She believed (and this belief was as close to religion as she came) that the universe was not structured according to the logic of the human mind, despite the fact--ironically enough, perhaps--that the human mind is unavoidably part of the cosmos. The billions of buzzing homo sapiens brains craved pattern, structure and resolution; they saw the beauty of a story arc in every rainbow's bend. The cosmos liked structure too, of course; but of a much less complicated, or perhaps it would be truer to say a much more monotonously replicated, kind. Hydrogen and helium everywhere in varying alternated clumps; the inverse-square-law everywhere in every direction. Everything existent, nothing mattering. And above all the cosmos had no sense of story whatsoever.

And Ange doesn't find this unsatisfying. This is where the quote that I started this section with goes, about her liking the off-kilter non-symmetry of it in an aesthetic sense.

Gareth Rees commented, on the blog-posted "Earth" section of this essay, that:
The trouble with taking Anti-Copernicanism as your theme is that nearly all fiction (and especially science fiction) is already Anti-Copernican: the hero or heroine really is at the centre of the fictional universe; the events of the universe really are set up just so that they can save the day.

This is true. But possibly because Adam Roberts is a historian and critic of SF as well as a writer, the story is set up to (nearly) metafictionally address these very expectations.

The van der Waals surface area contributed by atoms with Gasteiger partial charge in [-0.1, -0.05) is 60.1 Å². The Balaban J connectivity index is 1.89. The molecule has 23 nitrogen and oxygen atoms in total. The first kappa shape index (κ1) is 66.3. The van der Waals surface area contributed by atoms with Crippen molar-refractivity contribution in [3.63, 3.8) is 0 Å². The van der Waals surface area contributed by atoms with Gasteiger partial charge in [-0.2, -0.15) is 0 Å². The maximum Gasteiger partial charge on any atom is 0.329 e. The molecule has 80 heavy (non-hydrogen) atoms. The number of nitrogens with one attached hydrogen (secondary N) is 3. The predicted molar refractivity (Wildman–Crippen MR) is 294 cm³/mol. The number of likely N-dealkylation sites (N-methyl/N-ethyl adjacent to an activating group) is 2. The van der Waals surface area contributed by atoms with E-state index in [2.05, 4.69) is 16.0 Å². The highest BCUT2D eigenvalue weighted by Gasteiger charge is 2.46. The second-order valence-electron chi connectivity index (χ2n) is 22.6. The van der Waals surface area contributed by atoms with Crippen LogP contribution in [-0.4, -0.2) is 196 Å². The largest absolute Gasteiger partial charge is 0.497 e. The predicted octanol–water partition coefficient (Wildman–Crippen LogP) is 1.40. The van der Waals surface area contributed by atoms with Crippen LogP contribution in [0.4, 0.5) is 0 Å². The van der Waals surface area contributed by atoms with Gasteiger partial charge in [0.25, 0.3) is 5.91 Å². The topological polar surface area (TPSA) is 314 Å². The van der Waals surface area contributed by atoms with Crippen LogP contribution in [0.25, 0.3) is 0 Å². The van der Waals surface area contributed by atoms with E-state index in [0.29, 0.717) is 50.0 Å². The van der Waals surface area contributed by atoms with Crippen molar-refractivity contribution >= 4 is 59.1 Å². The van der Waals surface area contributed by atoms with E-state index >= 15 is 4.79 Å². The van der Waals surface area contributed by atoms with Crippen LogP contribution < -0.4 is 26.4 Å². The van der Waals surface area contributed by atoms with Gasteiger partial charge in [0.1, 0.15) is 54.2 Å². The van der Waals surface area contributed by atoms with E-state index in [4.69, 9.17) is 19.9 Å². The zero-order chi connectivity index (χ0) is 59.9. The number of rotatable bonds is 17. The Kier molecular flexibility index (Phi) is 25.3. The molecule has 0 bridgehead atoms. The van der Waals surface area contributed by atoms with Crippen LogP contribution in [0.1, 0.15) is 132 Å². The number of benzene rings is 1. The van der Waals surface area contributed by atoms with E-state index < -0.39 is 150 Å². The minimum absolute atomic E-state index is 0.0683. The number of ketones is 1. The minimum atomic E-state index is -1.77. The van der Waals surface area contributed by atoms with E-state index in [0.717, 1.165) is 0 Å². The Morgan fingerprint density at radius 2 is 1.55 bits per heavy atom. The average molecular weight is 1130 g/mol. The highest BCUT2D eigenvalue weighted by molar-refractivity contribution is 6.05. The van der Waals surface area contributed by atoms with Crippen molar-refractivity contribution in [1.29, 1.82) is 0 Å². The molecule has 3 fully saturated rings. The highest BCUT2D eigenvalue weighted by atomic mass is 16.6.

So where is this going, aesthetically? This seems to be going into Stanislaw Lem territory. A large part of the feeling of real science that I get from Lem's work is his explicit insistence that scientific questions usually don't have answers, that the story centered on a particular character is going to end without the reader ever getting the closure of finding out what really happened. It's what many of his major books are based around -- Solaris, His Master's Voice, The Investigation, The Chain of Chance (to use the English names). Len undermines himself a bit by giving hypotheses at the end of each work that are a bit too good, so believable that it feels like cheating. But people do create convincing hypotheses without really knowing what's going on.

So that's where the reader -- or, at least, me -- thinks the work is going at this point. The asymmetric story, the denial of an easy wrap-up, the refusal to center everything on the character in a genre-typical way. I've written about this before. As a general aesthetic for SF, it's one of my favorites -- my aesthetic theory, such as it is, being somewhere near Umberto Eco's Opera Operta (The Open Work) rather than his later criticism.

Is that what we get? As Ange's journey goes on, her ship suffers from a series of accidents: one of the crew dies of a recreational drug overdose, a micrometeorite damages the trip and takes off the other crewmember's foot, and ... wait a minute:

At this Ostriker began to weep. I feel faint, she said. Oh my foot! My poor foot! How will I do without a foot? My toes! My foot.

Her toes? Where have I seen that before? The uneasiness for the reader with this implicit aesthetics is starting to take form: things are circling back. And indeed they do. Ostriker dies via another accident, and Ange, alone on the ship, realizes that it is heavily damaged and that she's probably going to die. Ange reinforces the theme: